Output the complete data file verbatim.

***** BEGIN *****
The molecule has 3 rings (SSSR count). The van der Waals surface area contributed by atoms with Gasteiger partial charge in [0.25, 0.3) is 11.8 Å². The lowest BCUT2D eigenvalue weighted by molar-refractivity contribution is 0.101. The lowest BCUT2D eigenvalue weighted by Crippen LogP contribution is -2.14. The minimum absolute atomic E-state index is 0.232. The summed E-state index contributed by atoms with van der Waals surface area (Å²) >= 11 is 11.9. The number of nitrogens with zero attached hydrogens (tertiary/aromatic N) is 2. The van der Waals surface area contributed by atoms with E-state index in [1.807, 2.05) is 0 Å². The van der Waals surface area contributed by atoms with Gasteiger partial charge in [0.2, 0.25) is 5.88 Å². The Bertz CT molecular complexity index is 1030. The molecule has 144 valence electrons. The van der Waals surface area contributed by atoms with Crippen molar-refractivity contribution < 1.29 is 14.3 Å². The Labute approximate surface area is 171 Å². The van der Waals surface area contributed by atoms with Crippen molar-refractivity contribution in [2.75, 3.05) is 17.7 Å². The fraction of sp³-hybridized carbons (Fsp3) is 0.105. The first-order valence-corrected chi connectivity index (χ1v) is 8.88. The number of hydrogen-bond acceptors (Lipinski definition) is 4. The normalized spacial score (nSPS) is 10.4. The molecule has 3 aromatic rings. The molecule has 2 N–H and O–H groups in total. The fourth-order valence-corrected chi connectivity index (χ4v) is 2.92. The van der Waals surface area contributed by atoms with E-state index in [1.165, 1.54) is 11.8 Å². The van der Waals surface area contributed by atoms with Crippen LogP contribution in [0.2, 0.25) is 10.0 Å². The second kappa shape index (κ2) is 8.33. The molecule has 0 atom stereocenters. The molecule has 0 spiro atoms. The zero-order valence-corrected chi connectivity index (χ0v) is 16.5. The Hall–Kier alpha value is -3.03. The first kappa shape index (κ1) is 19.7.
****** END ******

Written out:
The molecule has 3 rings (SSSR count). The van der Waals surface area contributed by atoms with Gasteiger partial charge in [0.25, 0.3) is 11.8 Å². The lowest BCUT2D eigenvalue weighted by molar-refractivity contribution is 0.101. The lowest BCUT2D eigenvalue weighted by Crippen LogP contribution is -2.14. The minimum absolute atomic E-state index is 0.232. The summed E-state index contributed by atoms with van der Waals surface area (Å²) >= 11 is 11.9. The number of nitrogens with zero attached hydrogens (tertiary/aromatic N) is 2. The van der Waals surface area contributed by atoms with E-state index in [1.807, 2.05) is 0 Å². The van der Waals surface area contributed by atoms with Gasteiger partial charge in [0.2, 0.25) is 5.88 Å². The Bertz CT molecular complexity index is 1030. The molecule has 144 valence electrons. The van der Waals surface area contributed by atoms with Crippen molar-refractivity contribution < 1.29 is 14.3 Å². The Labute approximate surface area is 171 Å². The van der Waals surface area contributed by atoms with Crippen molar-refractivity contribution in [2.75, 3.05) is 17.7 Å². The fraction of sp³-hybridized carbons (Fsp3) is 0.105. The first-order valence-corrected chi connectivity index (χ1v) is 8.88. The number of hydrogen-bond acceptors (Lipinski definition) is 4. The normalized spacial score (nSPS) is 10.4. The molecule has 3 aromatic rings. The molecule has 2 N–H and O–H groups in total. The fourth-order valence-corrected chi connectivity index (χ4v) is 2.92. The van der Waals surface area contributed by atoms with E-state index in [1.165, 1.54) is 11.8 Å². The van der Waals surface area contributed by atoms with Crippen LogP contribution in [0.2, 0.25) is 10.0 Å². The second kappa shape index (κ2) is 8.33. The molecule has 0 atom stereocenters. The molecule has 0 spiro atoms. The zero-order valence-corrected chi connectivity index (χ0v) is 16.5. The Hall–Kier alpha value is -3.03. The first kappa shape index (κ1) is 19.7.